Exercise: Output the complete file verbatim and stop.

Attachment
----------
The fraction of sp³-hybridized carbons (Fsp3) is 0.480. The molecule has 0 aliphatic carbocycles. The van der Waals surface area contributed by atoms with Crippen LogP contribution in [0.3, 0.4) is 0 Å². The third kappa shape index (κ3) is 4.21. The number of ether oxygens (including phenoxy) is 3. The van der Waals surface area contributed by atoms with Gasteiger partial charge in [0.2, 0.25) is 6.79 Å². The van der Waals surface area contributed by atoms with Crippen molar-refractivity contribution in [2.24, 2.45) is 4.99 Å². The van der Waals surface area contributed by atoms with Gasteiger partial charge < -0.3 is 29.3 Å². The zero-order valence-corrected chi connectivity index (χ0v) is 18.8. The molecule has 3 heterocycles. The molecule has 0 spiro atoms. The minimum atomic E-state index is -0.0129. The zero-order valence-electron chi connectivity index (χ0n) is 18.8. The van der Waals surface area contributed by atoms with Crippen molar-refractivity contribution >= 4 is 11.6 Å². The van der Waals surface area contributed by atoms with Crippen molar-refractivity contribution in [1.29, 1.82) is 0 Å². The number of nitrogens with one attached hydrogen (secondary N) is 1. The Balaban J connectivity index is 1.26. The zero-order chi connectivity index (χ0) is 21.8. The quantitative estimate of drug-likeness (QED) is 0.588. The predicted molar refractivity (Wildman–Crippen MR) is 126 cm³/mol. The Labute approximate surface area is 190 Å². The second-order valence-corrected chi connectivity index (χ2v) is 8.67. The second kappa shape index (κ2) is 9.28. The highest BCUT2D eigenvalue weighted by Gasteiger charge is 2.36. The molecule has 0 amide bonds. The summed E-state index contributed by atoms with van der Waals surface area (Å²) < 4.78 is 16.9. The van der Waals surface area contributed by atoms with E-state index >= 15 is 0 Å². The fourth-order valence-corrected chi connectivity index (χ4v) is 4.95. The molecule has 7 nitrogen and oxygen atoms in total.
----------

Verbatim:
The fraction of sp³-hybridized carbons (Fsp3) is 0.480. The molecule has 0 aliphatic carbocycles. The van der Waals surface area contributed by atoms with Crippen LogP contribution in [0.3, 0.4) is 0 Å². The third kappa shape index (κ3) is 4.21. The number of ether oxygens (including phenoxy) is 3. The van der Waals surface area contributed by atoms with Gasteiger partial charge in [0.2, 0.25) is 6.79 Å². The van der Waals surface area contributed by atoms with Crippen molar-refractivity contribution in [2.24, 2.45) is 4.99 Å². The van der Waals surface area contributed by atoms with Gasteiger partial charge < -0.3 is 29.3 Å². The zero-order valence-corrected chi connectivity index (χ0v) is 18.8. The molecule has 3 heterocycles. The molecule has 0 spiro atoms. The minimum atomic E-state index is -0.0129. The zero-order valence-electron chi connectivity index (χ0n) is 18.8. The van der Waals surface area contributed by atoms with Crippen molar-refractivity contribution >= 4 is 11.6 Å². The van der Waals surface area contributed by atoms with Crippen molar-refractivity contribution in [1.29, 1.82) is 0 Å². The number of nitrogens with one attached hydrogen (secondary N) is 1. The Balaban J connectivity index is 1.26. The zero-order chi connectivity index (χ0) is 21.8. The quantitative estimate of drug-likeness (QED) is 0.588. The predicted molar refractivity (Wildman–Crippen MR) is 126 cm³/mol. The Labute approximate surface area is 190 Å². The second-order valence-corrected chi connectivity index (χ2v) is 8.67. The second kappa shape index (κ2) is 9.28. The highest BCUT2D eigenvalue weighted by Gasteiger charge is 2.36. The molecule has 0 amide bonds. The summed E-state index contributed by atoms with van der Waals surface area (Å²) < 4.78 is 16.9. The van der Waals surface area contributed by atoms with E-state index >= 15 is 0 Å². The fourth-order valence-corrected chi connectivity index (χ4v) is 4.95. The molecule has 7 nitrogen and oxygen atoms in total.